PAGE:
How Amazon Could Undercut the iPhone

(Originally published here.)

Bloomberg News reports that Inc., the Internet retailer, has been talking with HTC Corp., the mobile-device manufacturer, about the possibility of collaborating on developing a line of smartphones. These would be optimized for Amazon Prime customers to download music and videos, as well as shop at Amazon and Zappos. According to the Financial Times, HTC would make at least three distinct handsets, the first of which may be released as early as next year. This is great news for consumers.

For two decades Amazon has ruthlessly undercut its competitors on price without skimping on quality, sacrificing profits to gain market share. (I highly recommend reading the excerpt from Brad Stone’s forthcoming book about Amazon that was recently published in Bloomberg Businessweek for more details about the strategy.) Investors have rewarded this unusual behavior by giving Amazon a market value of $150 billion.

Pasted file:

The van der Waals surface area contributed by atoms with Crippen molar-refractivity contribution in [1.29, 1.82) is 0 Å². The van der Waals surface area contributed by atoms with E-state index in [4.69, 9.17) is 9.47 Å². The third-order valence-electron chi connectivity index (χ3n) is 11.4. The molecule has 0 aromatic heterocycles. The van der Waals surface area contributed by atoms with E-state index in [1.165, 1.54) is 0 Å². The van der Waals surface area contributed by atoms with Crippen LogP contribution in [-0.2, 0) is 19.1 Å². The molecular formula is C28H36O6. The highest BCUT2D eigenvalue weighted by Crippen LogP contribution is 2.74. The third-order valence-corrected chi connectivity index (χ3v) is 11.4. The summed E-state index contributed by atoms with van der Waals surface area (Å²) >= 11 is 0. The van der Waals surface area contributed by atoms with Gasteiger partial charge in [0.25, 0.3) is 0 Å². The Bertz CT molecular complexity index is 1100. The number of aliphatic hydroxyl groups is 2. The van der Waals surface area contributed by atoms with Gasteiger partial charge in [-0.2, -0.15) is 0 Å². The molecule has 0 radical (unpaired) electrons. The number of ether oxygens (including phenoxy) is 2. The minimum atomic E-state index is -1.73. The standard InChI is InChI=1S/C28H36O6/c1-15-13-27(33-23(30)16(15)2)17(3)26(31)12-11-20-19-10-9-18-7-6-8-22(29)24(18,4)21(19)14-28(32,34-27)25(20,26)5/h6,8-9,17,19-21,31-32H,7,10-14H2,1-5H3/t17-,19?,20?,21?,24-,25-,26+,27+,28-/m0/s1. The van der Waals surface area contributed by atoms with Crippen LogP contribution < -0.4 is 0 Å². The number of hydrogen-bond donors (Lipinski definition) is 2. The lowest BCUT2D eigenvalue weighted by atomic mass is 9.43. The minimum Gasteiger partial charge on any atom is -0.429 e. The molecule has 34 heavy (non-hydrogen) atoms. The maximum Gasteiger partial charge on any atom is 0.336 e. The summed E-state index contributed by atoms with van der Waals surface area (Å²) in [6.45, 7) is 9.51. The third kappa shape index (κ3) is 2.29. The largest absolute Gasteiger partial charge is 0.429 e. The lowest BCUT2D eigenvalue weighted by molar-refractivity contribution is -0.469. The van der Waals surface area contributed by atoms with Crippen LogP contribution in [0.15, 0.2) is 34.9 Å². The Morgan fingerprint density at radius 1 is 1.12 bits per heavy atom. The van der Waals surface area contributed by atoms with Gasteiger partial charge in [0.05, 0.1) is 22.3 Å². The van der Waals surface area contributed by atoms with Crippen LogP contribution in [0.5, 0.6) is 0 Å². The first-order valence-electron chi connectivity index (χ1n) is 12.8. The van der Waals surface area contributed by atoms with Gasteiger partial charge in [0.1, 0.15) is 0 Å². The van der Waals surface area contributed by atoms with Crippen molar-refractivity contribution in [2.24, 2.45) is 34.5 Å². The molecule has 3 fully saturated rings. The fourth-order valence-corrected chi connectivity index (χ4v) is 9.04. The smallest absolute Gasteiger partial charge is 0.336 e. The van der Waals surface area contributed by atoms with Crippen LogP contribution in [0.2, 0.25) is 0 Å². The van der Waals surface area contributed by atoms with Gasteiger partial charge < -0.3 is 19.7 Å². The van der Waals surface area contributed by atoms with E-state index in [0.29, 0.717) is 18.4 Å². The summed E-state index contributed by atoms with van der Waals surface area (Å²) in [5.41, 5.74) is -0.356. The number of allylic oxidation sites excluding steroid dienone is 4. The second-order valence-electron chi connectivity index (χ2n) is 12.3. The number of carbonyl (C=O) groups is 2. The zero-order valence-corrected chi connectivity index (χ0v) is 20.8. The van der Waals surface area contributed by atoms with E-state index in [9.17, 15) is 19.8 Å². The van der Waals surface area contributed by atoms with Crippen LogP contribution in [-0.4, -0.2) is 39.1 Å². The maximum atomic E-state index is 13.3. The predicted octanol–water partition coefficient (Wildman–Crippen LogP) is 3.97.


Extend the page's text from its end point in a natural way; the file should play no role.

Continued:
The sizable profit margins earned by Apple Inc.’s iPhone division and by Samsung Electronics Co.’s mobile division suggest that consumers would benefit from Amazon’s entry into the smartphone market. Imagine if the company that sells Kindle e-readers and tablets for the cost of production were to go head-to-head with the industry leaders. Prices might fall by as much as 20 percent. Amazon might cut prices even more to elbow its way into the market. The company may find it worthwhile to endure temporary losses with the expectation that it will make the money back by selling downloadable content and subscriptions to Amazon’s cloud service.

Betting against Amazon founder Jeff Bezos usually fails, although he hasn’t tried to challenge the likes of Google Inc. or Apple in their core businesses before. Whatever happens, consumers are likely going to be the biggest winners of the coming conflict.

(Matthew C. Klein is a writer for Bloomberg View. Follow him on Twitter.)


About Matthew C. Klein

I write about the economy and financial markets for Bloomberg View. Before that I wrote for The Economist on a fellowship provided by the Marjorie Deane Financial Journalism Foundation. I have worked at the world's largest hedge fund and read every FOMC transcript since May, 1987.
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